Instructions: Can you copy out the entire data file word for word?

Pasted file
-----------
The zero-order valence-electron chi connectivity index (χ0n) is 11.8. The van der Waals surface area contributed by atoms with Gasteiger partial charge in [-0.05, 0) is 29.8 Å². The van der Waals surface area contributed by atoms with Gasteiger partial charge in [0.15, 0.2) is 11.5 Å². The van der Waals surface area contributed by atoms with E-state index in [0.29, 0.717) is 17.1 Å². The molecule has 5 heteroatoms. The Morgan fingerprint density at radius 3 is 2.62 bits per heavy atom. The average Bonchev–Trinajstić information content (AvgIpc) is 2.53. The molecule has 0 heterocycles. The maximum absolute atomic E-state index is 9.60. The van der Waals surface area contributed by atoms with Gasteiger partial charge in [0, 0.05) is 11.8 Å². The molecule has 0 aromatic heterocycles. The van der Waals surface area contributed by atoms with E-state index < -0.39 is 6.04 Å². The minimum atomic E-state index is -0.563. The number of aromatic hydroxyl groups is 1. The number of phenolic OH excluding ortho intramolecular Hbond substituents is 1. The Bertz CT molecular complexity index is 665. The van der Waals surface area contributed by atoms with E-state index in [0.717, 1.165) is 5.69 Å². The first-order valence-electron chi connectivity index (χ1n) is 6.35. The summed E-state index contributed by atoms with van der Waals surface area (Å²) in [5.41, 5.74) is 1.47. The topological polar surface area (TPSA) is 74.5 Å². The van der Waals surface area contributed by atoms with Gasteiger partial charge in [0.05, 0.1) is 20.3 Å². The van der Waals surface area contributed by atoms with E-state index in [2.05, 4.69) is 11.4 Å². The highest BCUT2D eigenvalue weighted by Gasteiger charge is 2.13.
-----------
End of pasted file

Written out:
The zero-order valence-electron chi connectivity index (χ0n) is 11.8. The van der Waals surface area contributed by atoms with Gasteiger partial charge in [-0.05, 0) is 29.8 Å². The van der Waals surface area contributed by atoms with Gasteiger partial charge in [0.15, 0.2) is 11.5 Å². The van der Waals surface area contributed by atoms with E-state index in [0.29, 0.717) is 17.1 Å². The molecule has 5 heteroatoms. The Morgan fingerprint density at radius 3 is 2.62 bits per heavy atom. The average Bonchev–Trinajstić information content (AvgIpc) is 2.53. The molecule has 0 heterocycles. The maximum absolute atomic E-state index is 9.60. The van der Waals surface area contributed by atoms with Gasteiger partial charge in [0, 0.05) is 11.8 Å². The molecule has 0 aromatic heterocycles. The van der Waals surface area contributed by atoms with E-state index < -0.39 is 6.04 Å². The minimum atomic E-state index is -0.563. The number of aromatic hydroxyl groups is 1. The number of phenolic OH excluding ortho intramolecular Hbond substituents is 1. The Bertz CT molecular complexity index is 665. The van der Waals surface area contributed by atoms with E-state index in [0.717, 1.165) is 5.69 Å². The first-order valence-electron chi connectivity index (χ1n) is 6.35. The summed E-state index contributed by atoms with van der Waals surface area (Å²) in [5.41, 5.74) is 1.47. The topological polar surface area (TPSA) is 74.5 Å². The van der Waals surface area contributed by atoms with Gasteiger partial charge in [0.05, 0.1) is 20.3 Å². The van der Waals surface area contributed by atoms with E-state index in [2.05, 4.69) is 11.4 Å². The highest BCUT2D eigenvalue weighted by Gasteiger charge is 2.13.